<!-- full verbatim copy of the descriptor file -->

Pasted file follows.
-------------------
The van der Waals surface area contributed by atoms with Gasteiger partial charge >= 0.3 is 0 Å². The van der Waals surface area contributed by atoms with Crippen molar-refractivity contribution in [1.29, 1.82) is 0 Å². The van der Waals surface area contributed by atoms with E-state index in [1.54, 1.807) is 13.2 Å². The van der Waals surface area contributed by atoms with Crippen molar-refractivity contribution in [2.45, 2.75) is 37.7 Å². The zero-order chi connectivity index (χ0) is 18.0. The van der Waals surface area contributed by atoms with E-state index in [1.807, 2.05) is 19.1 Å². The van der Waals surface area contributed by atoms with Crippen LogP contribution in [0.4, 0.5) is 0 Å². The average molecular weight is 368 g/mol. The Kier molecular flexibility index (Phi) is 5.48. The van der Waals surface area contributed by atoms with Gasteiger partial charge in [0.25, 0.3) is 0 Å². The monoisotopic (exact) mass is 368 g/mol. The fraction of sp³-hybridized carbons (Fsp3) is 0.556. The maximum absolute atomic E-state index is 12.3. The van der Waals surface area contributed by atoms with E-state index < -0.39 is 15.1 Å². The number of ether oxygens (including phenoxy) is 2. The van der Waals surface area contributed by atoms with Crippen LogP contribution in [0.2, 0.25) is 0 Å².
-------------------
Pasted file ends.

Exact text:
The van der Waals surface area contributed by atoms with Gasteiger partial charge >= 0.3 is 0 Å². The van der Waals surface area contributed by atoms with Crippen molar-refractivity contribution in [1.29, 1.82) is 0 Å². The van der Waals surface area contributed by atoms with E-state index in [1.54, 1.807) is 13.2 Å². The van der Waals surface area contributed by atoms with Crippen molar-refractivity contribution in [2.45, 2.75) is 37.7 Å². The zero-order chi connectivity index (χ0) is 18.0. The van der Waals surface area contributed by atoms with E-state index in [1.807, 2.05) is 19.1 Å². The van der Waals surface area contributed by atoms with Crippen LogP contribution in [0.4, 0.5) is 0 Å². The average molecular weight is 368 g/mol. The Kier molecular flexibility index (Phi) is 5.48. The van der Waals surface area contributed by atoms with Gasteiger partial charge in [0.25, 0.3) is 0 Å². The monoisotopic (exact) mass is 368 g/mol. The fraction of sp³-hybridized carbons (Fsp3) is 0.556. The maximum absolute atomic E-state index is 12.3. The van der Waals surface area contributed by atoms with E-state index < -0.39 is 15.1 Å². The number of ether oxygens (including phenoxy) is 2. The van der Waals surface area contributed by atoms with Crippen LogP contribution in [0.2, 0.25) is 0 Å².